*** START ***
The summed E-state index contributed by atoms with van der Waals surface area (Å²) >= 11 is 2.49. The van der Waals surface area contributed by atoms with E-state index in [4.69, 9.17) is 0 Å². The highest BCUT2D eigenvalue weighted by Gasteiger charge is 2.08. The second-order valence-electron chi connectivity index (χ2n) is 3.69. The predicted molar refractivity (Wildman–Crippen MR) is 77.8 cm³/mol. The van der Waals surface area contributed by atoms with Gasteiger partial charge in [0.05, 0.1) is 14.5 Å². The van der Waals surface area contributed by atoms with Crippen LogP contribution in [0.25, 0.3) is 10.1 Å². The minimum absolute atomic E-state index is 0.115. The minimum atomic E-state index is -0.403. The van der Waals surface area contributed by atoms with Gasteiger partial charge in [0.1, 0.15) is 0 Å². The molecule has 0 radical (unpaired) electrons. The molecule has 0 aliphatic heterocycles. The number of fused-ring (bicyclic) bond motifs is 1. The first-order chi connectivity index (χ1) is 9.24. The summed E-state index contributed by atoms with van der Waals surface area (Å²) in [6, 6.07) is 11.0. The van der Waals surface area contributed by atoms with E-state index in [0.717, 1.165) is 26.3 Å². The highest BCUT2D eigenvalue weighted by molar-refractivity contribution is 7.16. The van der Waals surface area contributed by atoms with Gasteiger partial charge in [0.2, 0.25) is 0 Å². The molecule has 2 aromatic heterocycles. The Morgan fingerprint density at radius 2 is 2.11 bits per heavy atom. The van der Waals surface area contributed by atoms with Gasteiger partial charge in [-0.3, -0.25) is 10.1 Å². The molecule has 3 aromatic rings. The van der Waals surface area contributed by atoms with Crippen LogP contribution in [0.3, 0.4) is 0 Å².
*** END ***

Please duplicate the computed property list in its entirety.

The summed E-state index contributed by atoms with van der Waals surface area (Å²) >= 11 is 2.49. The van der Waals surface area contributed by atoms with E-state index in [4.69, 9.17) is 0 Å². The highest BCUT2D eigenvalue weighted by Gasteiger charge is 2.08. The second-order valence-electron chi connectivity index (χ2n) is 3.69. The predicted molar refractivity (Wildman–Crippen MR) is 77.8 cm³/mol. The van der Waals surface area contributed by atoms with Gasteiger partial charge in [0.05, 0.1) is 14.5 Å². The van der Waals surface area contributed by atoms with Crippen LogP contribution in [0.25, 0.3) is 10.1 Å². The minimum absolute atomic E-state index is 0.115. The minimum atomic E-state index is -0.403. The van der Waals surface area contributed by atoms with Gasteiger partial charge in [0.1, 0.15) is 0 Å². The molecule has 0 radical (unpaired) electrons. The molecule has 0 aliphatic heterocycles. The number of fused-ring (bicyclic) bond motifs is 1. The first-order chi connectivity index (χ1) is 9.24. The summed E-state index contributed by atoms with van der Waals surface area (Å²) in [6, 6.07) is 11.0. The van der Waals surface area contributed by atoms with E-state index in [0.717, 1.165) is 26.3 Å². The highest BCUT2D eigenvalue weighted by molar-refractivity contribution is 7.16. The van der Waals surface area contributed by atoms with Gasteiger partial charge in [0.2, 0.25) is 0 Å². The molecule has 2 aromatic heterocycles. The Morgan fingerprint density at radius 2 is 2.11 bits per heavy atom. The van der Waals surface area contributed by atoms with Gasteiger partial charge in [-0.3, -0.25) is 10.1 Å². The molecule has 3 aromatic rings. The van der Waals surface area contributed by atoms with Crippen LogP contribution in [0.3, 0.4) is 0 Å².